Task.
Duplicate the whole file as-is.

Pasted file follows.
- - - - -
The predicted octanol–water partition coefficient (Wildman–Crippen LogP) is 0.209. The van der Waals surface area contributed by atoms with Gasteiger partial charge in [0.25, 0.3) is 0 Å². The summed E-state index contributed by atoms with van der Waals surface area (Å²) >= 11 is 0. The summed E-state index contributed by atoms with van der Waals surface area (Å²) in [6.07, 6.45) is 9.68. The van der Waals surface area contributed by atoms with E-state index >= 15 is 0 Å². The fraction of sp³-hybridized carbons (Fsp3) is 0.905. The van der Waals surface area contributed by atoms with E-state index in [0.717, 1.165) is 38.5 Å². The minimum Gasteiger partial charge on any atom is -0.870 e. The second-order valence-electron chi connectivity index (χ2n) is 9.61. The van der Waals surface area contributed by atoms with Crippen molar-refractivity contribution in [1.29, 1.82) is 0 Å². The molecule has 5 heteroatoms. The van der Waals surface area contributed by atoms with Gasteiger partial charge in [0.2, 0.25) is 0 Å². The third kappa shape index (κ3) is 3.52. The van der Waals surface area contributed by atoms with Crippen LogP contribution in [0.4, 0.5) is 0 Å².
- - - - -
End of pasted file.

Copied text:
The predicted octanol–water partition coefficient (Wildman–Crippen LogP) is 0.209. The van der Waals surface area contributed by atoms with Gasteiger partial charge in [0.25, 0.3) is 0 Å². The summed E-state index contributed by atoms with van der Waals surface area (Å²) >= 11 is 0. The summed E-state index contributed by atoms with van der Waals surface area (Å²) in [6.07, 6.45) is 9.68. The van der Waals surface area contributed by atoms with E-state index >= 15 is 0 Å². The fraction of sp³-hybridized carbons (Fsp3) is 0.905. The van der Waals surface area contributed by atoms with E-state index in [0.717, 1.165) is 38.5 Å². The minimum Gasteiger partial charge on any atom is -0.870 e. The second-order valence-electron chi connectivity index (χ2n) is 9.61. The van der Waals surface area contributed by atoms with Crippen molar-refractivity contribution in [1.29, 1.82) is 0 Å². The molecule has 5 heteroatoms. The van der Waals surface area contributed by atoms with Gasteiger partial charge in [0.2, 0.25) is 0 Å². The third kappa shape index (κ3) is 3.52. The van der Waals surface area contributed by atoms with Crippen LogP contribution in [0.4, 0.5) is 0 Å².